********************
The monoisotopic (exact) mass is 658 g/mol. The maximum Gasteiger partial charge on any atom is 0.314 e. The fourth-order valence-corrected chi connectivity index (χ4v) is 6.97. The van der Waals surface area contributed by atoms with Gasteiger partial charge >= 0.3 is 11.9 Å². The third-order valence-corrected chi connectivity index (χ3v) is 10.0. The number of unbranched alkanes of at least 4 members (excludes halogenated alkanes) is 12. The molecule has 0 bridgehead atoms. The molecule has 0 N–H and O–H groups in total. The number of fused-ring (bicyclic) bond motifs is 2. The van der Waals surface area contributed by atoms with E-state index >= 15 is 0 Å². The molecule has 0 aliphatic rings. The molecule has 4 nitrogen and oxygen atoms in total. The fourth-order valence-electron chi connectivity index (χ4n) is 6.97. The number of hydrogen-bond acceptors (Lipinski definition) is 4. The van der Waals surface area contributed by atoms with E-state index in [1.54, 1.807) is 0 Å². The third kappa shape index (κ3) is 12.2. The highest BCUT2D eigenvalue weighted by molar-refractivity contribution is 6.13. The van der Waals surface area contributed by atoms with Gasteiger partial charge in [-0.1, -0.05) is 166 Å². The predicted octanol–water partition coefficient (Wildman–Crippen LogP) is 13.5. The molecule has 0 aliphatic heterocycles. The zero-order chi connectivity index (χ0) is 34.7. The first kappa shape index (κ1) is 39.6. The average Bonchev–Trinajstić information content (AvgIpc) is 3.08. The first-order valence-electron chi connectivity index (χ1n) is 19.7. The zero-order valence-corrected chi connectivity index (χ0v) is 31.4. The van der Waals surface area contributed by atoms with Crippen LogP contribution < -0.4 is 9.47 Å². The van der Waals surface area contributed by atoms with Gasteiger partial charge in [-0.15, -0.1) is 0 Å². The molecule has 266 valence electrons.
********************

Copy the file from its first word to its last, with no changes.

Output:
The monoisotopic (exact) mass is 658 g/mol. The maximum Gasteiger partial charge on any atom is 0.314 e. The fourth-order valence-corrected chi connectivity index (χ4v) is 6.97. The van der Waals surface area contributed by atoms with Gasteiger partial charge >= 0.3 is 11.9 Å². The third-order valence-corrected chi connectivity index (χ3v) is 10.0. The number of unbranched alkanes of at least 4 members (excludes halogenated alkanes) is 12. The molecule has 0 bridgehead atoms. The molecule has 0 N–H and O–H groups in total. The number of fused-ring (bicyclic) bond motifs is 2. The van der Waals surface area contributed by atoms with E-state index >= 15 is 0 Å². The molecule has 0 aliphatic rings. The molecule has 4 nitrogen and oxygen atoms in total. The fourth-order valence-electron chi connectivity index (χ4n) is 6.97. The number of hydrogen-bond acceptors (Lipinski definition) is 4. The van der Waals surface area contributed by atoms with E-state index in [1.54, 1.807) is 0 Å². The third kappa shape index (κ3) is 12.2. The highest BCUT2D eigenvalue weighted by molar-refractivity contribution is 6.13. The van der Waals surface area contributed by atoms with Gasteiger partial charge in [-0.1, -0.05) is 166 Å². The predicted octanol–water partition coefficient (Wildman–Crippen LogP) is 13.5. The molecule has 0 aliphatic heterocycles. The zero-order chi connectivity index (χ0) is 34.7. The first kappa shape index (κ1) is 39.6. The average Bonchev–Trinajstić information content (AvgIpc) is 3.08. The first-order valence-electron chi connectivity index (χ1n) is 19.7. The zero-order valence-corrected chi connectivity index (χ0v) is 31.4. The van der Waals surface area contributed by atoms with Crippen LogP contribution < -0.4 is 9.47 Å². The van der Waals surface area contributed by atoms with Gasteiger partial charge in [-0.15, -0.1) is 0 Å². The molecule has 266 valence electrons.